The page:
Basic equipment

What basic equipment do I need to do dollhouse needlepoint?


A dollhouse room featuring some needlepoint kits
The basic equipment that you need is actually not much more than you would normally use for ‘full size’ stitching. Just a few pieces of equipment are really necessary, and you can then go ahead and start making beautiful miniature embroideries right away.

I have listed the essentials first, then the optional extras, below. Even if you have never done any kind of stitching before, the real essentials are few, and they needn’t cost a fortune. They are easily obtainable from craft shops (either bricks and mortar shops, or online ones).


Glasses and scissors

MAGNIFER: Many people think that a magnifier would be an essential piece of equipment if you want to stitch in a small scale. If you feel that your eyesight warrants it, then by all means go ahead and use one, but it isn’t essential unless you are stitching on the tiniest counts of fabric (say, 32 count or finer), in my opinion. As my eyesight has changed over the years, I now find that the glasses that I use for ‘distance’ vision (which were quite a gentle prescription, so that I wore them all the time), now have to be removed when I want to do close work. Even so, for stitching on the finest gauze I only need to use the cheap kind of ‘reading glasses’ available in supermarkets for a couple of pounds. These give magnification of about two and a half times, and are all that is needed to make the fabric and stitches that much sharper – experiment for yourself to work out what magnification you are comfortable using.


Neck magnifier

The kind of magnifier that you wear round your neck on a cord, and rest on your chest is a light and comfortable way to magnify your work, too. If you want to go for the ‘bells and whistles’ approach, then combined ‘light and magnifier’ standard lamp systems are available in needlework shops in several ranges and price points.

I found a good tip via an online forum recently about using magnification when doing embroidery. If you are using any kind of magnifier, be it glasses or one attached to a frame or an angle-poise lamp, it is less tiring on your eyes if you try to only focus your eyes on your fabric and your chart, and try not to look away sometimes to objects at a distance as well. Alternating between objects at two different distances causes your eyes to have to work much harder at continually re-adjusting the focus. Obviously, this would make your eyes tire much quicker, so you would have to stop stitching sooner – something to be avoided at all costs!

Daylight lamp


LIGHTING: I think that good lighting is probably more necessary than a magnifier. There is nothing worse than squinting to choose the colours of thread you need next, or worse, using the wrong shade and then having to unpick it. A good daylight bulb in a lamp that can be easily positioned above your working area is a good investment, then.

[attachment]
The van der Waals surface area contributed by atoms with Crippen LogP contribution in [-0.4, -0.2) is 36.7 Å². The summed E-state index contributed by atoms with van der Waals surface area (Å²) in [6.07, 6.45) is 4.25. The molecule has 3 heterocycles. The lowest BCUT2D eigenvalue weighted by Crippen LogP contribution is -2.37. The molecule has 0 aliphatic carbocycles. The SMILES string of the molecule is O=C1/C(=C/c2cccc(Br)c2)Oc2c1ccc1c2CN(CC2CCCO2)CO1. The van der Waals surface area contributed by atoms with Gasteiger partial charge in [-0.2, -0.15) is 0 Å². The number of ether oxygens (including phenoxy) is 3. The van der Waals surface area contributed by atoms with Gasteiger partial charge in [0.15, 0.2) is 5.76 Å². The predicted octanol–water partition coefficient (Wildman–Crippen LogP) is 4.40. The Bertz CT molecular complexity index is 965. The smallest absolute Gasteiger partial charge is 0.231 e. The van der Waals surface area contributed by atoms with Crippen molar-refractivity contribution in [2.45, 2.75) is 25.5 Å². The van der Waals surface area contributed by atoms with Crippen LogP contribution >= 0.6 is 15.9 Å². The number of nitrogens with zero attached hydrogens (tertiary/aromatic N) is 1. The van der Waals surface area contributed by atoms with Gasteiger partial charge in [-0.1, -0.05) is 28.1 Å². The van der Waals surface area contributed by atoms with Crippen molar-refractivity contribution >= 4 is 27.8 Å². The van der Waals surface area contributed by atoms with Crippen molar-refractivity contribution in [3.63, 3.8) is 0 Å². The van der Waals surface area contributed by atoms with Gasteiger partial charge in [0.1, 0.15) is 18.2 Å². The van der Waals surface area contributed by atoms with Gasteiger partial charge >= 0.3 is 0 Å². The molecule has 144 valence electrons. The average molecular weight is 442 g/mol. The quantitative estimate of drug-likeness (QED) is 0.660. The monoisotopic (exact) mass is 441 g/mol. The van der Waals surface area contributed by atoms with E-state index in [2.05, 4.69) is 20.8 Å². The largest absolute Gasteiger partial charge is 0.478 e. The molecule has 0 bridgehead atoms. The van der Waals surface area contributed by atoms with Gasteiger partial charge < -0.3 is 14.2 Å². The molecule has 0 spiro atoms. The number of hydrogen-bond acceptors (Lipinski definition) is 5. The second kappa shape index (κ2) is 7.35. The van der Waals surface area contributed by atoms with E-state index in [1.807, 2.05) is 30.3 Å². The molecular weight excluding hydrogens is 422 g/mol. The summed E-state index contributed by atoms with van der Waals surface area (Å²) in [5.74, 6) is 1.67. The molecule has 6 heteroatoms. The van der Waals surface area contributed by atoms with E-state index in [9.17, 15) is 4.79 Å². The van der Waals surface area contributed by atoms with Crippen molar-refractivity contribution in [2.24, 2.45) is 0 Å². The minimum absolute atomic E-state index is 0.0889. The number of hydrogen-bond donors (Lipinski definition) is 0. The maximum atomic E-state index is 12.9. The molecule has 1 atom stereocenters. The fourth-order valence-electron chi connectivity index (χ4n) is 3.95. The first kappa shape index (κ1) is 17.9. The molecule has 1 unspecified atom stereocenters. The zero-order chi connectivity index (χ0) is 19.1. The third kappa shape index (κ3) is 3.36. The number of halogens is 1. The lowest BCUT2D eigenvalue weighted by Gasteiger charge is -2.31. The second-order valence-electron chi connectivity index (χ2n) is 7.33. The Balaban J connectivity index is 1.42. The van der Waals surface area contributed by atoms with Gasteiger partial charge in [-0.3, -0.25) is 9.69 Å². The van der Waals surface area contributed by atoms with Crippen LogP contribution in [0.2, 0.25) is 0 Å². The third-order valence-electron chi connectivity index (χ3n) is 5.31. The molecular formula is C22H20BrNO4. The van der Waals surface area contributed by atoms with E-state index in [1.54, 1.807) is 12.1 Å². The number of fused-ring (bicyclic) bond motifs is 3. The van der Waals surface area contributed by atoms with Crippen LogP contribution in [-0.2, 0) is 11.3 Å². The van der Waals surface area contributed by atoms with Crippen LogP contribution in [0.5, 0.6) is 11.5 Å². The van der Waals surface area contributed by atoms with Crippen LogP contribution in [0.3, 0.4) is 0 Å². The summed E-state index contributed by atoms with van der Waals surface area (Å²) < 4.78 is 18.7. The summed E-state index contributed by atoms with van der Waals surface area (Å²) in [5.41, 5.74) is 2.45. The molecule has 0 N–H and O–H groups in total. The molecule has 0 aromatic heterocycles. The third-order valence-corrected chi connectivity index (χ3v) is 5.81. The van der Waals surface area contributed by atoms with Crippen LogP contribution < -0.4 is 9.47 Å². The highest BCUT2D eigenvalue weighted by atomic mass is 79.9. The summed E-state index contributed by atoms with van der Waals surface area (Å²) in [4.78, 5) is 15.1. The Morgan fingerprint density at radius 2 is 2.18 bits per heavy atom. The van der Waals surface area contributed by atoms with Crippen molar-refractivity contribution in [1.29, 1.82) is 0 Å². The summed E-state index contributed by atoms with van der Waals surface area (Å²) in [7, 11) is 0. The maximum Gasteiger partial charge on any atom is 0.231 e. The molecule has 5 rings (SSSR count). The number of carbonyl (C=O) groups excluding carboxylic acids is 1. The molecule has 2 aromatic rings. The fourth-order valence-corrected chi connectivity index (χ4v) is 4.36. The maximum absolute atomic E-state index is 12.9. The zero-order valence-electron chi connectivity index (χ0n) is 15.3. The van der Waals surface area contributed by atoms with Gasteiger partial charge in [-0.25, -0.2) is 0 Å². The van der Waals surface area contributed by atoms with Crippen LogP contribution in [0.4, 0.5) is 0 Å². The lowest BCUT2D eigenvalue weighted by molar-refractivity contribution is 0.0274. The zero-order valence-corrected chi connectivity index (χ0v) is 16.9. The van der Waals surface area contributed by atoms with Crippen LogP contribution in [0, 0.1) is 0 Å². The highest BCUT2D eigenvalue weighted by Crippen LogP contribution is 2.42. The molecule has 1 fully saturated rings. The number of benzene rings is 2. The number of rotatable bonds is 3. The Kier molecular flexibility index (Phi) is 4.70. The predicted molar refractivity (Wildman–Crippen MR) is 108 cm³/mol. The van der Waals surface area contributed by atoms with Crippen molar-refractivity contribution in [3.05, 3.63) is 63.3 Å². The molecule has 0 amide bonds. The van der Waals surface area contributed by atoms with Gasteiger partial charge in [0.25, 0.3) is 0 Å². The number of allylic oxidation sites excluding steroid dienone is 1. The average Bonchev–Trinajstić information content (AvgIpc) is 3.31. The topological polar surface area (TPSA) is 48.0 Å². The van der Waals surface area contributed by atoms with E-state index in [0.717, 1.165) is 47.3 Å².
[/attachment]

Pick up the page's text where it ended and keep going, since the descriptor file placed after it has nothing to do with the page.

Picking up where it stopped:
Granny and chairs

SEATING: A comfortable chair is necessary, so that you don’t ‘hunch up’ over your work, and get a stiff neck in the process. Being comfortable means you can stitch for longer, which is something we’d all like to do, given the opportunity!

Obviously, the chairs shown in this picture are doll’s house scale ones, but they illustrate the kind of chair that is suitable for sitting in whilst stitching. Having a cat on your lap is NOT a good idea, as cats love to eat your thread, and weave fluff into your stitches while you aren’t looking!


SCISSORS: Fine pointed embroidery scissors ( I like using ‘stork’ design scissors) are best for cutting threads cleanly, but you probably already have a pair you are used to using for ‘full-size’ embroidery or cross stitch work – it is not necessary to invest in a pair specially for miniature embroidery. Thread snips are also useful additions to your sewing box. A pair of sharp dressmaking scissors are useful for cutting fabric, too. Just make sure that whatever types you use, they are really sharp!


Canvas mounted on a frame

FRAMES: If you do not usually use a frame, I strongly advise you to start now! There is nothing so demoralising as spending hours on a piece of embroidery, with most of it scrunched up in one hand as you work on the exposed corner, only to flatten out the fabric and find that what you have made is a bumpy, misshapen failure. Probably, then, unless your tension is very light and even, a frame of some kind will be necessary. Using a frame need not make embroidery an uncomfortable, unwieldy experience, though. They are not expensive, and if you shop around and get the right sort of frame for you, you will be amazed at the improvement in your work. A rectangular rotating frame is useful for working anything using canvas (such as the carpet or wallhanging kits), if the fabric is larger than about 5 inches square (smaller than that, it can be worked in your hand without a frame, without distorting in the process). The kind of rotating frame I like to use is hand-held and has 24 inch rollers and 12 inch side-bars. There are versions on the market that clamp onto table-tops, while others are floor-standing. The canvas is fixed to the frame by sewing the top and bottom edges to webbing strips on the rollers, and fixed at the sides by lacing with strong thread. It can be time-consuming to set up a piece of canvas on a frame, but it is worth the effort if you are going to spend many hours on a piece of work, as using this kind of frame almost completely eliminates distortion of the canvas.